The Music Database can be organized by Artists, Album Artist, Albums, Playlists, Tracks, Genres or Composers. There is also a search function. You can create a queue of desired songs for immediate playback or create playlists for future listening. I also noticed that when listening to music through a DLNA server (JRiver) I was able to use the playlists housed there.
As I used Shoutcast radio for burn in, my first listening tests were done with that, through the MrSpeakers AEON Flow Open headphones, and was pleasantly surprised by the musicality of internet radio played through the Explorer. It was neither grainy nor harsh. Though I did have the volume set fairly high, there appeared to be enough power to easily drive the AEONs.
Switching over to DLNA I brought up Blue Man Group’s performance of “Baba O’Riley” (The Complex Rock Tour Live), the bass was rich and warm and the presence was lively while not bright or edgy. Playing the track directly from the player rather than over the network did offer a bit more air and musicality, as well as more gain.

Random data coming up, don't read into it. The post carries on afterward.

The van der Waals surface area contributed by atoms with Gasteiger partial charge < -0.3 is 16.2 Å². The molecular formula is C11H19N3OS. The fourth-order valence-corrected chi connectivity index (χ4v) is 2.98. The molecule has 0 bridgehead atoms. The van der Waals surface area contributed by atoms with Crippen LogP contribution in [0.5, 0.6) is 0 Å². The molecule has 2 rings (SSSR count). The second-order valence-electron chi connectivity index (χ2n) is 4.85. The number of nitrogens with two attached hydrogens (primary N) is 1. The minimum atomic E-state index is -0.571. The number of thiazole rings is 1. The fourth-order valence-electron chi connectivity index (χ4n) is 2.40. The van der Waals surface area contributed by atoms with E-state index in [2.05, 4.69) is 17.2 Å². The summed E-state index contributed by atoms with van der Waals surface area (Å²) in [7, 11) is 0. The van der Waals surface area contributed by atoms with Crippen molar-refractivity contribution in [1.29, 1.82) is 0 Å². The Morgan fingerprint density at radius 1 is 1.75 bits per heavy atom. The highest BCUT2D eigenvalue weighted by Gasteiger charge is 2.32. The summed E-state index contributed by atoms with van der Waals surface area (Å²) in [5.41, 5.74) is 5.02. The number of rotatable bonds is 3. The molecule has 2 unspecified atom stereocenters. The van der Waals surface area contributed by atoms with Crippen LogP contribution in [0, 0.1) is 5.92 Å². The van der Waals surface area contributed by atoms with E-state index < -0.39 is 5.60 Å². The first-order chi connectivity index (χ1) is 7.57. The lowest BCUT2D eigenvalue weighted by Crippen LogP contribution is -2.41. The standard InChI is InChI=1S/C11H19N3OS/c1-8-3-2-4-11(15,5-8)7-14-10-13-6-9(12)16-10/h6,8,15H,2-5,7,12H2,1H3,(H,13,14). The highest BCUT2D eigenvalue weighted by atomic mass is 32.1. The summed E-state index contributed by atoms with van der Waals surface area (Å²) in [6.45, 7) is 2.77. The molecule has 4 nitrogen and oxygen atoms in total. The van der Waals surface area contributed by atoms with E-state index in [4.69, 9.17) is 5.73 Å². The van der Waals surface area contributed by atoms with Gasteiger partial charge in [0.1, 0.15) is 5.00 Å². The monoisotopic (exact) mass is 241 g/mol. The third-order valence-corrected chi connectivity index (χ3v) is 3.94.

I should point out that switching radio stations, or tracks on the network did involve a bit of a delay which made network playback suboptimal. This did not occur with files stored locally on the player or MicroSD card.
For IEM playback I selected my pair of prototype Echobox Nomads as this will probably be the IEM of choice to use with the Explorer. Choosing a 24/192kHz version of Burt Bacharach’s “Casino Royale Theme” featuring the outstanding horns of Herb Alpert & the Tijuana Brass (Casino Royale). As can be expected, there is a bit of synergy between the two products putting forward a spritely and dynamic presentation, with a large soundstage and a bit on the tenor side.